Speaking for Those Who Cannot Speak

One of the things that I love about attending a tribal college is the opportunity to explore ideas that might be considered outside the ordinary in a standard academic setting. One of my favorite assignments was to propose a policy for my public policy class and give an accompanying presentation about it to my peers. The topic that I chose was a “declaration of the rights of nature.”

Recognition of the legal rights of nature is an interesting legal theory that’s been around since the 1970s. The landmark paper on this topic, “Should Trees Have Legal Standing?” was written in 1972 by a young legal philosophy professor named Christopher Stone while he was at the University of Southern California. That was an exciting time for environmentalism all around, but it was also an exciting time for Indigenous philosophy. Many Indigenous writers, including Vine Deloria Jr., expressed appreciation for Stone’s work.

Even with this level of acclaim, at first mention of this topic I have found that many people who do not consider themselves environmentalists laugh at the very idea. How can a tree have legal rights? Why should a river have legal standing? Many of us talk about the importance of viewing the rest of the natural world as relatives rather than objects, but the concept of being sued by a lake is just a bit too much. Yet the more that I explore the idea, the more interesting it is.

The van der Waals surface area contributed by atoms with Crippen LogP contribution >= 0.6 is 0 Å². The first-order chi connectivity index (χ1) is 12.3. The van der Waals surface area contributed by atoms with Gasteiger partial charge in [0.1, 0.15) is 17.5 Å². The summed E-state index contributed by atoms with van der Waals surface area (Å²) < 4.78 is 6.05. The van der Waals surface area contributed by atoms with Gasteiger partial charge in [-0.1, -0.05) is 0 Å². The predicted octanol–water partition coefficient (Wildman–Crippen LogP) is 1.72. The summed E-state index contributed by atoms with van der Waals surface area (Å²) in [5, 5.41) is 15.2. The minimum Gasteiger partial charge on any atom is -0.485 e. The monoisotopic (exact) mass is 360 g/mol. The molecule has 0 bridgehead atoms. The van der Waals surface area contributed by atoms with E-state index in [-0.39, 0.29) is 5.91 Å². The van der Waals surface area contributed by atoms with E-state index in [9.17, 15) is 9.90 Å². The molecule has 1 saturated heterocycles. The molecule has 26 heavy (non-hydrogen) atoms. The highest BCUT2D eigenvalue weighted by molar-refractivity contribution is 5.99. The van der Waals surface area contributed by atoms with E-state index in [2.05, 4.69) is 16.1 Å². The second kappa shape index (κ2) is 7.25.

One frustration of the legal system has always been the need to show damages. That is easy enough to do in some situations, but in times of environmental destruction it can be difficult to prove damages in a strictly anthropocentric sense. Nature does not have the same intrinsic value in the legal system that it does in our values system. You cannot argue that it should be illegal to destroy vital parts of an ecosystem just based on the destruction itself—you have to prove that another human is harmed, physically or financially, in very specific conditions. This is part of the reason why so many environmental issues go unresolved in a satisfactory way—if a tree falls in the woods and no human with a legal interest in that tree is directly harmed, no sound can be made. What would have happened if, for example, the Missouri River had legal rights when the conversation started in Standing Rock? What would happen at Bears Ears? Granting legal rights to “objects” in nature with humans as attorneys could be a way to change the way these problems are approached. It could be a way to fulfill what many of us view as an inherent responsibility to speak for those who cannot speak for themselves.

There are already some places that have adopted a recognition of the rights of nature as part of their legal system. Ecuador has accomplished this, as has the Ho-Chunk Nation. The more Indigenous and allied legal minds that come up in the world, ready to listen to new and interesting ideas, the more I think those ideas will get their due consideration.

Jasmine Neosh (Menominee) is a student at College of Menominee Nation.

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